13 Years Later: The Deepwater Horizon Spill
Friday marks the thirteenth anniversary of the blowout at BP's Macondo oil well off Louisiana, which killed 11 workers aboard the drilling rig Deepwater Horizon. Over the 87 days that followed, the ruptured well spilled an estimated 210 million gallons of crude oil into the Gulf of Mexico, making it the largest maritime spill in history. Oil slicks from the blowout spread to cover nearly 60,000 square miles of ocean, and crude washed up along an estimated 4,500 miles of shoreline.
To contain the damage, BP hired thousands of fishermen and local residents to help with skimming and shoreline cleanup, and federal response officials approved the use of at least 1.8 million gallons of dispersant to break up slicks. Despite these efforts, the economic toll was substantial. The Gulf fishing industry lost an estimated $1 billion in revenue, and BP's total costs for criminal fines, civil penalties and cleanup came to about $65 billion, including more than $16 billion for ecosystem restoration.
This year, the anniversary of the spill coincides with a new boom in offshore oil and gas - primarily overseas, in the Middle East and South America, but also in the Gulf of Mexico. Last month, the Biden administration auctioned off lease rights to 73 million acres of the continental shelf and secured winning bids for 1.6 million acres, bringing in $260 million in revenue and demonstrating the continued strength of industry interest in the region.
BP also marked a milestone in its return to the Gulf this month with the startup of its first new operated offshore platform since the spill. The BP Argos platform will be able to handle up to 140,000 barrels of oil a day, increasing BP's operated production capacity in the Gulf of Mexico by 20 percent. "Argos is key to our strategy of increasing our Gulf of Mexico production to around 400,000 barrels of oil equivalent per day by the middle of this decade," said Ewan Drummond, BP SVP of projects, production and operations, in a statement last week.
BP's new Argos production platform (BP)
While the offshore industry has recovered, the impact and controversy surrounding the spill have not yet fully disappeared. Cleanup workers who claim that chemical and oil exposures damaged their health are still trying to pursue compensation from BP in the courts. Rig safety has been considerably improved through multiple changes in oversight, response equipment and standards, but a court-appointed monitoring panel led by the National Academies of Science cautions that progress on safety management is not uniform across the sector - warning that "a visible, industrywide, industry-led commitment to a culture that supports safety is still lacking."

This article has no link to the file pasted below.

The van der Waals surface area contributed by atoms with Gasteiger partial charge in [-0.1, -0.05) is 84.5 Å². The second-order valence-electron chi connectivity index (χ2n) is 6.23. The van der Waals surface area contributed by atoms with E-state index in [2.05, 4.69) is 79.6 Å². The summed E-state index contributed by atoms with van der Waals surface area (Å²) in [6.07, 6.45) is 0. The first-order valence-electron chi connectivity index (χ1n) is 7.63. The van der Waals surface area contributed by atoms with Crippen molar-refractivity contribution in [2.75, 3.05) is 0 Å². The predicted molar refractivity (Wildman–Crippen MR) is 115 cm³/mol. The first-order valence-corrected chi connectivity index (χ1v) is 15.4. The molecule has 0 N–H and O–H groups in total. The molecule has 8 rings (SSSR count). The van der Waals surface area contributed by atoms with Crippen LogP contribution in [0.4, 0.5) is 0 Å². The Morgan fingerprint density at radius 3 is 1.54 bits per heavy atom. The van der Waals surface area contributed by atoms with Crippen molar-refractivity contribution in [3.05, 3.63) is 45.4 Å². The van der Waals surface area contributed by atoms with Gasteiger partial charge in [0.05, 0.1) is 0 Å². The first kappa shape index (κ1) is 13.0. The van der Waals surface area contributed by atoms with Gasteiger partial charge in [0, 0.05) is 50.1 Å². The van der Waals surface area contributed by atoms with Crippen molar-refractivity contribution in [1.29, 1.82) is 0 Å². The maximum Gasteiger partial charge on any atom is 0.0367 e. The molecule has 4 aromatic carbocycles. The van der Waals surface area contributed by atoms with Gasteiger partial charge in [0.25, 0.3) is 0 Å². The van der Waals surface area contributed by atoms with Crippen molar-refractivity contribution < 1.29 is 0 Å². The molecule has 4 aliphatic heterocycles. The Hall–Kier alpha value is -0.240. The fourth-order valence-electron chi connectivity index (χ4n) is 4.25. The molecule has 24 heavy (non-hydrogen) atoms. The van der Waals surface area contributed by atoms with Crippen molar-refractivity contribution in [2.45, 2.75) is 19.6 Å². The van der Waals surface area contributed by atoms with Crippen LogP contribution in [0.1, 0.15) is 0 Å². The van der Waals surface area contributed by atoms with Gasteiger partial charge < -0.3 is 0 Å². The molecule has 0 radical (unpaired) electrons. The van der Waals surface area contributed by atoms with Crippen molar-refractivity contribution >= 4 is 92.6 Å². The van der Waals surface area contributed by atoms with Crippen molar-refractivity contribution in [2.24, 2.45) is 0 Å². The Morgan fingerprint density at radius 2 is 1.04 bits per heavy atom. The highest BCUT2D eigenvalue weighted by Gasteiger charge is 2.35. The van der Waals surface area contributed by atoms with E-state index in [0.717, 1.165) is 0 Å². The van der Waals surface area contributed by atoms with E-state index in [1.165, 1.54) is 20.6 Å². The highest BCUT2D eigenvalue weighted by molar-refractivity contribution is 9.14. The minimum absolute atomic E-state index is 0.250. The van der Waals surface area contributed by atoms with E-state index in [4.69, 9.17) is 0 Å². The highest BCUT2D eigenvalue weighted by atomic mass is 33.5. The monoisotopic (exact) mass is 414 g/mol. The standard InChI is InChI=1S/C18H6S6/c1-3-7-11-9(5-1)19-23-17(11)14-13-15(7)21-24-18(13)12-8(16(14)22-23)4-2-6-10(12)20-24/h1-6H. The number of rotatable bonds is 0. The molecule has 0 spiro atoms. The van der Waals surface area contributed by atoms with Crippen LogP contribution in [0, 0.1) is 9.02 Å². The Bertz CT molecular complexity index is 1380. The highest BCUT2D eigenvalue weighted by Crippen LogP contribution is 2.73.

The environmental legacy also continues: Some researchers believe that the environmental impact on Louisiana's coastal wetlands may be persistent. A long-term study published in the journal Environmental Pollution this month found that oil contamination persisted for at least eight years in the soil beneath marsh grasses; as recently as 2018, areas oiled by the 2010 spill appeared to have less root mass and reduced soil strength, potentially accelerating the region's problems with coastal erosion.
This week, evironmental group Oceana called for the White House to halt offshore E&P in federal waters, citing climate risks, the potential for another spill, and President Joe Biden's campaign pledge to block offshore drilling. "It’s not a matter of if there will be another spill, but when. And those spills bring immediate economic and environmental devastation to our coastal communities," warned Diane Hoskins, the campaign director at Oceana.